With most of the continent now treating COVID as endemic, consumption growth will remain resilient - Oxford Economics

Despite an Omicron wave at the start of the year, worsening stagflation shocks due to the war in Ukraine, and China’s lockdowns, private consumption growth has been robust across Asia Pacific, according to Oxford Economics.

Unlike most Western economies, real incomes have not declined in Asia. With wage growth outpacing inflation, consumption has been boosted by re-openings and rebounding tourism.

At the same time, governments have stepped up measures to shield consumers from the increase in consumer prices and normalising financial conditions.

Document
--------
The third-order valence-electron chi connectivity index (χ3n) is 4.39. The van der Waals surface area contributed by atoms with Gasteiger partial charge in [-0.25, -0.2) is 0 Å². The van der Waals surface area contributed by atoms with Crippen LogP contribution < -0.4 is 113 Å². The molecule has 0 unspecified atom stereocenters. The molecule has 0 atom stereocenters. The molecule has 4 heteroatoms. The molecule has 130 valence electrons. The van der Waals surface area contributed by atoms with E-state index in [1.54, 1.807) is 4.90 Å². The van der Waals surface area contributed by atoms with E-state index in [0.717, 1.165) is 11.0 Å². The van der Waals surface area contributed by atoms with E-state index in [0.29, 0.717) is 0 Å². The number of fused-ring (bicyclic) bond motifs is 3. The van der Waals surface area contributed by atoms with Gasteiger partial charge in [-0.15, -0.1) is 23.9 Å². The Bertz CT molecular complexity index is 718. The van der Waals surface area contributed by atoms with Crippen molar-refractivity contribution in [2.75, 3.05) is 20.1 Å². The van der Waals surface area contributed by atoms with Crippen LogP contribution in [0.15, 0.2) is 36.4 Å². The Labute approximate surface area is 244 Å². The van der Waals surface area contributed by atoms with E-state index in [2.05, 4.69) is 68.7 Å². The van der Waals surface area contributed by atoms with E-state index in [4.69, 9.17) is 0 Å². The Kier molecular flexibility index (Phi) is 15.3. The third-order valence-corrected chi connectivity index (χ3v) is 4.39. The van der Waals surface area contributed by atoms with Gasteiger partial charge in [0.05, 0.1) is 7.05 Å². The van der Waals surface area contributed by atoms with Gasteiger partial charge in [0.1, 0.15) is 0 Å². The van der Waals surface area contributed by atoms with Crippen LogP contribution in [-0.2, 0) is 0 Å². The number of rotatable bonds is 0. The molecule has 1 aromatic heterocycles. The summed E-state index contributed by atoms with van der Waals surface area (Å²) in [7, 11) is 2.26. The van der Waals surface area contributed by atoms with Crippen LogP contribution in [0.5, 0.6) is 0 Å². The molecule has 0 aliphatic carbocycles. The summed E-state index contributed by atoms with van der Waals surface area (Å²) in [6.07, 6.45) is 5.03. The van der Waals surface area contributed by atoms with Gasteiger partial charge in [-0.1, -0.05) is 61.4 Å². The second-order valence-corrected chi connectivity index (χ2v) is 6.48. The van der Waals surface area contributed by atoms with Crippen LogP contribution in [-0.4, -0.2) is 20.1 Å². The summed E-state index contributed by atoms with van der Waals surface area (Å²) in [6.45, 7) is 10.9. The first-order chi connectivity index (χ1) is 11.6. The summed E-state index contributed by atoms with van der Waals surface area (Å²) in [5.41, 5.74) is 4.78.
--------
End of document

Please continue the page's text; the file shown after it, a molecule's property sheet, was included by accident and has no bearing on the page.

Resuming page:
Nevertheless, confidence indices are generally trending lower, with Indonesia, India, and the Philippines notable exceptions.

While China’s re-opening will impart a positive impulse to exports in Q3 and support earnings and consumption, Oxford Economics expects momentum to slow thereafter and remain muted in 2023 as the external backdrop weakens considerably. 

In line with this, it forecasts Asia ex-China’s consumption growth to slow to 3.2% in 2023 from 4.6% in 2022.

But in the short term, Asia seems better placed than others. Globally, Asia’s consumption is likely to continue growing at a faster pace than other regions in 2023.